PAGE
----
Physics was never my best subject. Just before the critical point where I was going to flunk, I switched from a social sciences major to humanities. Humanities majors could get by with only biology.
Living in the mountains as we do, we do not receive radio. Until we discovered audiobooks, car rides were soundless and long Currently, we are listening to Walter Isaacson's Einstein: His Life and Universe. (Sometimes my husband gets to choose the book.) I like and understand the simple bits: Life. Nick likes and understands Universe. Isaacson's book is so well written, though, I almost get parts of the science, particularly if I stop and let Nick re-explain them to me half a dozen times. So, I thought I'd take another crack at The Time and Space of Uncle Albert. Which I flunked the first time.
Uncle Albert, who may or may not live in New Jersey, has a niece, Gedanken. Gedanken, who may or may not be around 11 or 12, has to do a science project for school. The projects her classmates have chosen strike her as really boring: dinosaurs, volcanoes. . .you know, the usual. Her teacher's suggestion, Energy in the Home -- "double-glazing, electric toothbrushes and that sort of thing," strikes her as even more mind-numbing.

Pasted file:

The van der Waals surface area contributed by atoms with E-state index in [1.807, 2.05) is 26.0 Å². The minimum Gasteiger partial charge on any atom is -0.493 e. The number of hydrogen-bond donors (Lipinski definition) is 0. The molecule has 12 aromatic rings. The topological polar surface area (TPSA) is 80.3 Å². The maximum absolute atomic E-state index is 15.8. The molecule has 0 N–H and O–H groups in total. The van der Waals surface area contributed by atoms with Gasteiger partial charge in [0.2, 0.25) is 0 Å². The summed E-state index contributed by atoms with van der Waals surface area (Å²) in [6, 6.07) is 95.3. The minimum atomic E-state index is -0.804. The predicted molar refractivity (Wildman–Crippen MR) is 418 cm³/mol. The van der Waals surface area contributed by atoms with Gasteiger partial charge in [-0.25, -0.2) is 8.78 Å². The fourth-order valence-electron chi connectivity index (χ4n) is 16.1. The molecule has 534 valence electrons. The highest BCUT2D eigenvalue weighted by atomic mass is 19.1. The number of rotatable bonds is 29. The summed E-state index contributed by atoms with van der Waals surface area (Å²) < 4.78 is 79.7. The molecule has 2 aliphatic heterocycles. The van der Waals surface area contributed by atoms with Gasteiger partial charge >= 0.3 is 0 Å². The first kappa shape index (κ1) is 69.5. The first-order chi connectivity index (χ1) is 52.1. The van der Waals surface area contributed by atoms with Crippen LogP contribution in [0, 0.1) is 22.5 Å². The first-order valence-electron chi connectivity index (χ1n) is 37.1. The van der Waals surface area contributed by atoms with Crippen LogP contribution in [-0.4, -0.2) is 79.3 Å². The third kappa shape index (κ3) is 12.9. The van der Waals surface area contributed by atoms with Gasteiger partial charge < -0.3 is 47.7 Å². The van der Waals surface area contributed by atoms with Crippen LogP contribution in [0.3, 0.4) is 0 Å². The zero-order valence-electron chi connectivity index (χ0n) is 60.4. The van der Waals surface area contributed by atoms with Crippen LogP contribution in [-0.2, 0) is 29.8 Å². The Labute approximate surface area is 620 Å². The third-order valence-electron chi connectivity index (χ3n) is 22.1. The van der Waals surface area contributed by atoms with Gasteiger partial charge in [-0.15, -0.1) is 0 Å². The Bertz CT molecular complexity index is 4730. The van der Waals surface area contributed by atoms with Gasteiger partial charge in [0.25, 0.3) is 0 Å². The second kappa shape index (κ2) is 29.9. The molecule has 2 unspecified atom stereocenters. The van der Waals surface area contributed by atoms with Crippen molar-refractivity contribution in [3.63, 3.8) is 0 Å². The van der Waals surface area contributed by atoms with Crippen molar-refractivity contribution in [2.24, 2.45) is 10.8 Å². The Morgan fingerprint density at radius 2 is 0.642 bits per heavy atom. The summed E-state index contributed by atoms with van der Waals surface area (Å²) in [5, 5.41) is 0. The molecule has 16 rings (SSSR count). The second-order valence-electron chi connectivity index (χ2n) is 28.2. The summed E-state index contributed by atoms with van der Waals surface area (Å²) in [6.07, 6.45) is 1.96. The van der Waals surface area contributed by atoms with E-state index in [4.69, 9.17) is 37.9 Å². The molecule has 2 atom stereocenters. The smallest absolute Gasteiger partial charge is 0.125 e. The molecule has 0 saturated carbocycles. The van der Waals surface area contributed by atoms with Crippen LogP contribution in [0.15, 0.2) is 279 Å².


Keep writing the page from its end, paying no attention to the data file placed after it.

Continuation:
Gedanken and Uncle Albert are discussing her problem one evening, sitting and watching the stars, when Uncle Albert recollects the wonder he felt as boy on discovering how far away the stars are: so far their light takes years and years to get here, even though light travels at 300,000 kilometres a second. That's 186,000 miles a second. Or, to put it another way: five times round the Earth in the time it takes to say "rice pudding."
Lately Uncle Albert's interest in light has been rekindled. Maybe Gedanken could help him with his research and write about it for her project. So begin Gedanken's adventures. Travelling in a space ship that appears in a thought bubble above Uncle Albert's head, and with the help of Dick, the computer, Gedanken discovers slow-motion time, squashed-up time, heavy energy and how to live forever.
And I almost did, too. (So that I don't spoil the fun, so you might want to look up gedanken experiment in a big dictionary.) By the way, this is a kid's book.